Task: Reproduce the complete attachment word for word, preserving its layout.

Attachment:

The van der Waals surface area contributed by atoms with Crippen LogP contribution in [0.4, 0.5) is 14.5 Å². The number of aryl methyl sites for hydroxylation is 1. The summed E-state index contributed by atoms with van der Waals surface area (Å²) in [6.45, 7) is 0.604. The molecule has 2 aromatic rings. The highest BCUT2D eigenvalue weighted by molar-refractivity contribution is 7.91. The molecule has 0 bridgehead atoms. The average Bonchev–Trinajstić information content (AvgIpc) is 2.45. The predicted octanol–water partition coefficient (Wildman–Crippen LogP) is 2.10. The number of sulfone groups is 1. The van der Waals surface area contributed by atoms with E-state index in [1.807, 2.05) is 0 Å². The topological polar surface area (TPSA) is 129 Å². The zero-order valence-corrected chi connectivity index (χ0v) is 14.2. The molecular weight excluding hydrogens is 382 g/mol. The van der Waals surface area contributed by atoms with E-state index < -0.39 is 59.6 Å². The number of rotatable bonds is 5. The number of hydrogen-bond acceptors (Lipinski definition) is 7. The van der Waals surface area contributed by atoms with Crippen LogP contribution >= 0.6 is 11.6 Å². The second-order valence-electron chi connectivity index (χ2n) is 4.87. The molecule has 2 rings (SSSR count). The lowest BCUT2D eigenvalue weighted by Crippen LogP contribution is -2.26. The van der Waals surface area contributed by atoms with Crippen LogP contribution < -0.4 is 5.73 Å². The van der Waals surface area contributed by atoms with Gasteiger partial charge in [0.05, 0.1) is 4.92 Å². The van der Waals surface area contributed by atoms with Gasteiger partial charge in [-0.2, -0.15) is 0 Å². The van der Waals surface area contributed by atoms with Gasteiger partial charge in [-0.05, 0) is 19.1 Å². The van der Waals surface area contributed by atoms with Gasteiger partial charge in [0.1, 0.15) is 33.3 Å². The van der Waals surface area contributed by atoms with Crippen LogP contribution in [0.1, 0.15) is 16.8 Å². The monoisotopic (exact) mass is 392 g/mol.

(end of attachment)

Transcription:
The van der Waals surface area contributed by atoms with Crippen LogP contribution in [0.4, 0.5) is 14.5 Å². The number of aryl methyl sites for hydroxylation is 1. The summed E-state index contributed by atoms with van der Waals surface area (Å²) in [6.45, 7) is 0.604. The molecule has 2 aromatic rings. The highest BCUT2D eigenvalue weighted by molar-refractivity contribution is 7.91. The molecule has 0 bridgehead atoms. The average Bonchev–Trinajstić information content (AvgIpc) is 2.45. The predicted octanol–water partition coefficient (Wildman–Crippen LogP) is 2.10. The number of sulfone groups is 1. The van der Waals surface area contributed by atoms with E-state index in [1.807, 2.05) is 0 Å². The topological polar surface area (TPSA) is 129 Å². The zero-order valence-corrected chi connectivity index (χ0v) is 14.2. The molecular weight excluding hydrogens is 382 g/mol. The van der Waals surface area contributed by atoms with E-state index < -0.39 is 59.6 Å². The number of rotatable bonds is 5. The number of hydrogen-bond acceptors (Lipinski definition) is 7. The van der Waals surface area contributed by atoms with Crippen LogP contribution >= 0.6 is 11.6 Å². The second-order valence-electron chi connectivity index (χ2n) is 4.87. The molecule has 2 rings (SSSR count). The lowest BCUT2D eigenvalue weighted by Crippen LogP contribution is -2.26. The van der Waals surface area contributed by atoms with Crippen LogP contribution < -0.4 is 5.73 Å². The van der Waals surface area contributed by atoms with Gasteiger partial charge in [0.05, 0.1) is 4.92 Å². The van der Waals surface area contributed by atoms with Gasteiger partial charge in [-0.2, -0.15) is 0 Å². The van der Waals surface area contributed by atoms with Gasteiger partial charge in [-0.05, 0) is 19.1 Å². The van der Waals surface area contributed by atoms with Gasteiger partial charge in [0.1, 0.15) is 33.3 Å². The van der Waals surface area contributed by atoms with Crippen LogP contribution in [0.1, 0.15) is 16.8 Å². The monoisotopic (exact) mass is 392 g/mol.